You can do either. When I wrote the text, I cooked the chicken pieces skin-side down. Upon more experimentation, I found skin-side up worked just as well and produced crispier skin. I updated the recipe to reflect the change in technique. I will make that clearer.

      Hope you like the results no matter which way you cooked the chicken.

  • Eliza
    Posted at 17:33h, 18 October Reply

    Howdy, I cook quite a bit in cast iron! My BFF just got me 2 more cast iron pans from Lodge cookware (she is my BFF for MANY reasons) and I’m really excited about using them. Anyway, I cook whole chickens in my 12 inch one all the time. However, I have never pre-heated my pot so I’m going to try this! One of my hubby’s favorites is what I call Asian Fusion Chicken. I take a large amount of wasabi and mix it with soy sauce and minced garlic and put it inside the chicken cavity and on the outside too. I put carrots and water chestnuts on the bottom of the pan. I cook it on 450 for about 45 min- hour depending on the size of your bird. Happy Eatin’!

    • Charmian Christie
      Posted at 19:38h, 18 October Reply

      That Fusion Chicken sounds amazing. Thanks for sharing this.

      Your BFF is a true friend. Lodge is great cookware. Hope you share a meal or two with her!

  • Judith Rutty Godfrey
    Posted at 10:33h, 29 January Reply

    Made this a while ago but did it again last night with a small, whole chicken. But I’d forgotten to read the timing directions so dinner was waaaaaay late! That said, my chemist husband inquired as to why I was letting the pan sit in the oven for 45 minutes! He said, and I tend to agree, that when the oven reaches 500 degrees so does the pan, and further time doesn’t increase the temperature of either, only maintains it. Dinner was delish in spite of being late but what’s your input on the heating of the pan Charmian? Thanks!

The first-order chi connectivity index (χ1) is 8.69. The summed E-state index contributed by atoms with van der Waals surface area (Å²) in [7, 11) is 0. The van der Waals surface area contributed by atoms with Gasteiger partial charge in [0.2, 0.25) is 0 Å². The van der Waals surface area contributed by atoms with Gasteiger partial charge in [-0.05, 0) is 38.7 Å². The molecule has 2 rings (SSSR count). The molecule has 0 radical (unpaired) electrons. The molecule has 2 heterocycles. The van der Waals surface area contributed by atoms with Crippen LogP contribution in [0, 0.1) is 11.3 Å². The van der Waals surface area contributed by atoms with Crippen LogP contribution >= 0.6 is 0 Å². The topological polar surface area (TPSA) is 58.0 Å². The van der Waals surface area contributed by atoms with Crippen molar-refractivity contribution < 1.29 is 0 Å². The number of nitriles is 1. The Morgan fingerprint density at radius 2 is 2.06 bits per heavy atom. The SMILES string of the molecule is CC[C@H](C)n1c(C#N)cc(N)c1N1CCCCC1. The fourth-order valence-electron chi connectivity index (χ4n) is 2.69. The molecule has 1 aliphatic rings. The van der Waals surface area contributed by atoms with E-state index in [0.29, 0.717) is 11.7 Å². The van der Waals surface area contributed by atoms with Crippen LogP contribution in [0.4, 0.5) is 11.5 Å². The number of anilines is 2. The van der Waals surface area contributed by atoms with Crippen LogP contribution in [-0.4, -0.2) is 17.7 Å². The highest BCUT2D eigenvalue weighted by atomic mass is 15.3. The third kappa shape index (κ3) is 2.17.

• Charmian Christie
      Posted at 15:10h, 29 January Reply

      Great question. The key to this recipe is a really hot pan. Unfortunately, all ovens are not created equal. My new gas oven could likely heat the pan in 30 minutes, but my old one would have needed every second of the time allotted. And then some.

      When you write recipes for the general public it’s best to err on the side of caution. Since heating the pan too long won’t affect the outcome but not heating it enough will, the original recipe writer gave a generous preheating time. If you find your pan is ready sooner, make a note of it. I had to rework all sorts of recipes when I got my new stove and none of these adjustments work on my mother’s.

      Glad you liked your dinner in spite of the tardiness. I love this method and use it a lot, especially on cold winter nights. (I use that long preheat time to prep vegetables or drink wine, by the way!)

      Thanks for asking such an intelligent and observant question.

  • Skip
    Posted at 21:40h, 28 February Reply

    This is how I always do chicken. My oven does not work, so I cannot do most recipes. I start mine with bacon (or cut-up hunks of pancetta if I am serving others), and I use shallots and onions along with carrots and mushrooms. I buy chicken leg quarters because I prefer dark meat. Also, I do 3-4 fresh garlic instead of Thyme.

    You can also pull the chicken out, then add chicken stock and diced potatoes (lI usually add more carrots as well). Cook on high heat until the potatoes are done (not long if you dice the potatoes small). Then I throw a dollop of sour cream and take off the heat. The stew is thick from the potato starch and the sour cream adds character. If you did a whole chicken you could through the breasts in here, but it takes just fine n the side with your chicken. When the skin is gone you can dip the meat in the stew.

    • Charmian Christie
      Posted at 09:45h, 01 March Reply

      I love the dark meat, too! Thanks for sharing your chicken cooking method. I love that you don’t let the lack of an oven stop you from cooking!

      Your stew sounds delicious, especially with that bit of sour cream to finish things off. Thanks again for taking the time to share your method!